I remember seeing some of the school children wearing handmade clothing so I think it’s hit or miss on the clothes. I also noticed that Charlie seems to be wearing shoes with leather wrapped around her calves and secured with belts to look like knee-high leather boots.

  11. Rufus Lukky says:

    I’d like to comment on that whole the human body runs on electrical currents bit. Electricity that runs through metal wires is a product of loosely held valence electrons that are “shared” with different metal ions in a metallic lattice. They essentially have no weight and are just energy particle/waves. The human body uses actually atomic ions as it’s charge sources Na+, K+, Ca++, Cl-, HCO3- etc… The first two are most important for action potentials.
    These electrolytes are different beast all together when we’re talking about charged particles and their driving force for creating an electrical charge across a membrane is usually driven in no small part by osmolality, the amount of particular particle separated by a semipermiable membrane.
    Moral of the storey is that we don’t run on the same kind of electrical charges.

  12. Okay. So I missed the premiere, but I’m wondering, as a sword practitioner myself, why suddenly everyone who picks up a sword seems to magically know how to use one, let alone two! It seems almost laughable. Inquiring minds want to know!

    • Abraxsis says:

      They’ve had 15 years to learn? Also, only the one guy was obviously “good” with the sword, everyone else was mediocre.

    • Tennwriter says:

      I’m not a swordsman, but yeah, a real swordsman would slice, dice, and maim his way across a battlefield. I remember sparring with a guy who had some actual training….it was….frustrating as he stood there looking like he was falling asleep as I sweated and whacked away to little effect.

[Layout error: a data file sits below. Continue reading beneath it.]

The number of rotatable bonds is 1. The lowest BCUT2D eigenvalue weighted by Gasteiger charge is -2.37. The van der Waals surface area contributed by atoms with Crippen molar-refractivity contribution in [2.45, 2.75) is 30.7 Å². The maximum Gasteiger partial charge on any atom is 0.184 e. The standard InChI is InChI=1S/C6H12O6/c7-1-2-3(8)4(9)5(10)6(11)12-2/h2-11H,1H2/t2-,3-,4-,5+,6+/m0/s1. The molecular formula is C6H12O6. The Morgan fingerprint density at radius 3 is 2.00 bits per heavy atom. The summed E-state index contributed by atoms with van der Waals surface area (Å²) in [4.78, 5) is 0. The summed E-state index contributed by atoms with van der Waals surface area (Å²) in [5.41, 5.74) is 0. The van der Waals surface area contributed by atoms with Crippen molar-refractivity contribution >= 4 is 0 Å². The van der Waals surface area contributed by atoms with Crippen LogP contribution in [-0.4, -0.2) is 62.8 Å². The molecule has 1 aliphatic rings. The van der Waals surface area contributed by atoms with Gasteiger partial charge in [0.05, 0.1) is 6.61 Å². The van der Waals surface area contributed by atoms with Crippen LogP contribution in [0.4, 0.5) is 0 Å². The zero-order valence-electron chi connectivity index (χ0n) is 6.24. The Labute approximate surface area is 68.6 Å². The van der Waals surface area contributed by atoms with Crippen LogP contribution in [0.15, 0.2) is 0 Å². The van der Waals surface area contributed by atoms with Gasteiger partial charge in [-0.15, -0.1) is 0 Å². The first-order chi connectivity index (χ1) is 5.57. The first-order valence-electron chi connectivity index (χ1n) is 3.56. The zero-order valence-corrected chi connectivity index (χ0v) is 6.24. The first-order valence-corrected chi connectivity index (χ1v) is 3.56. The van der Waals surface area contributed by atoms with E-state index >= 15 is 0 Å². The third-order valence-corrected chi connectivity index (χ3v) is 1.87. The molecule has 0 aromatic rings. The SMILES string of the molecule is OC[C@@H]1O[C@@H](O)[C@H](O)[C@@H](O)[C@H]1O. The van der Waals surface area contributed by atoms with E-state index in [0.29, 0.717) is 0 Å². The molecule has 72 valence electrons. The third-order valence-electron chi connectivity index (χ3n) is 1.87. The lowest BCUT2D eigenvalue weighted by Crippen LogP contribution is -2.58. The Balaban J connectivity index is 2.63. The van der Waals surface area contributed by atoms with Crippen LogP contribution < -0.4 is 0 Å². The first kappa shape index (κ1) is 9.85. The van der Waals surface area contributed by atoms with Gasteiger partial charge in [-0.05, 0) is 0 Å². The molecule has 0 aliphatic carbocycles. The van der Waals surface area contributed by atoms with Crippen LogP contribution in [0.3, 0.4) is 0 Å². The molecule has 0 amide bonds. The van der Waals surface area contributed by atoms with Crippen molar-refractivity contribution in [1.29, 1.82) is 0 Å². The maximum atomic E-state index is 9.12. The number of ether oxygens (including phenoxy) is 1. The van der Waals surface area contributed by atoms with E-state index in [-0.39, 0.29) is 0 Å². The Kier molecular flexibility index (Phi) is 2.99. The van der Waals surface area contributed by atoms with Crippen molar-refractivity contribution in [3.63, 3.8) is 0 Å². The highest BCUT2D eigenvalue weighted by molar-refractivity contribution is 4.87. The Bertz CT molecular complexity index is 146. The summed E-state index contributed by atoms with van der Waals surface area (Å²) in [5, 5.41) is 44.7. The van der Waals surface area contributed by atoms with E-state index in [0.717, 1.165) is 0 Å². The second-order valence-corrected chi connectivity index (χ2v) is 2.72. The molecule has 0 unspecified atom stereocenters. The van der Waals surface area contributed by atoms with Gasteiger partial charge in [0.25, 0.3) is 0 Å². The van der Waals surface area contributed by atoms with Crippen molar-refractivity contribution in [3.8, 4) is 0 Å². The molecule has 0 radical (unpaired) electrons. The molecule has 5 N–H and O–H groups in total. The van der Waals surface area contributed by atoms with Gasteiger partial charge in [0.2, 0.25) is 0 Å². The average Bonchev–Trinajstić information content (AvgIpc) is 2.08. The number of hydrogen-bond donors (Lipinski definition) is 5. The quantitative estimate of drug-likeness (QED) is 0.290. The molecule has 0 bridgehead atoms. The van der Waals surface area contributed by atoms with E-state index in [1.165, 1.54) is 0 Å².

13. interesting premise. perfect for people who like steampunk, fans of RPGs, or computer geeks who like Arcanum.

  14. You have to figure with 15 years passing, who knows how many battles for territory, the fact that ammo manufacture in mass has been nullified. Plus at one point the leader of the militia group trying to capture Ben and Miles stated fire arms are outlawed to civilians. ( at least in the Monroe Territory so those folks are not just going to walk around with them openly). Any ammo that was not “canned” after 15 years is a 50/50 split on being duds or not holding up well. Old school defensive and offensive ways will come back. People will goes back to forging of weapons, making bows, crossbows, spears, swords, etc… Outside of that I like the way it is presented. It has a more realistic feel to an end of normal government in a situation like this. No mass communication, no way to know what is going on, never know who is a spy for who. A traveling trader could be working for anyone. double agents. separatists regimes, feudal kingdoms, and the like. I am looking forward to how this plays out.